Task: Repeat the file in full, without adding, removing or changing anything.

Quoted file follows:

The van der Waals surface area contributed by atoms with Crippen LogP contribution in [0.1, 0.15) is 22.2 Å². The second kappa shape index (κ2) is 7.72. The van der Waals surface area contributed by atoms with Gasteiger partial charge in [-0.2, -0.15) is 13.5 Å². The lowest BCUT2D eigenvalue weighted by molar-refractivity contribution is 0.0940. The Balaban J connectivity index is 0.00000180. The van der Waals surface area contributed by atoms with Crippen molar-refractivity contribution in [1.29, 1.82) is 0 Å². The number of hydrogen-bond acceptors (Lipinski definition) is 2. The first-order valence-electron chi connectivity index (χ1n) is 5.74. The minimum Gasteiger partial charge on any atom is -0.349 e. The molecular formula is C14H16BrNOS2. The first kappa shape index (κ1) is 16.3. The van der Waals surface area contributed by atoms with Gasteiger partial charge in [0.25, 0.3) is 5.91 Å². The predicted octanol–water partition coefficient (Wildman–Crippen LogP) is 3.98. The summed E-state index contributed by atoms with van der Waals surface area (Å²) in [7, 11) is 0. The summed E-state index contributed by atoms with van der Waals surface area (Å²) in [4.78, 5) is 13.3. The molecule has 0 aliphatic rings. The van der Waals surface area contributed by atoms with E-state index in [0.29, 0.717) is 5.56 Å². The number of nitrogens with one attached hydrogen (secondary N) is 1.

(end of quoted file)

The van der Waals surface area contributed by atoms with Crippen LogP contribution in [0.1, 0.15) is 22.2 Å². The second kappa shape index (κ2) is 7.72. The van der Waals surface area contributed by atoms with Gasteiger partial charge in [-0.2, -0.15) is 13.5 Å². The lowest BCUT2D eigenvalue weighted by molar-refractivity contribution is 0.0940. The Balaban J connectivity index is 0.00000180. The van der Waals surface area contributed by atoms with Crippen molar-refractivity contribution in [1.29, 1.82) is 0 Å². The number of hydrogen-bond acceptors (Lipinski definition) is 2. The first-order valence-electron chi connectivity index (χ1n) is 5.74. The minimum Gasteiger partial charge on any atom is -0.349 e. The molecular formula is C14H16BrNOS2. The first kappa shape index (κ1) is 16.3. The van der Waals surface area contributed by atoms with Gasteiger partial charge in [0.25, 0.3) is 5.91 Å². The predicted octanol–water partition coefficient (Wildman–Crippen LogP) is 3.98. The summed E-state index contributed by atoms with van der Waals surface area (Å²) in [7, 11) is 0. The summed E-state index contributed by atoms with van der Waals surface area (Å²) in [4.78, 5) is 13.3. The molecule has 0 aliphatic rings. The van der Waals surface area contributed by atoms with E-state index in [0.29, 0.717) is 5.56 Å². The number of nitrogens with one attached hydrogen (secondary N) is 1.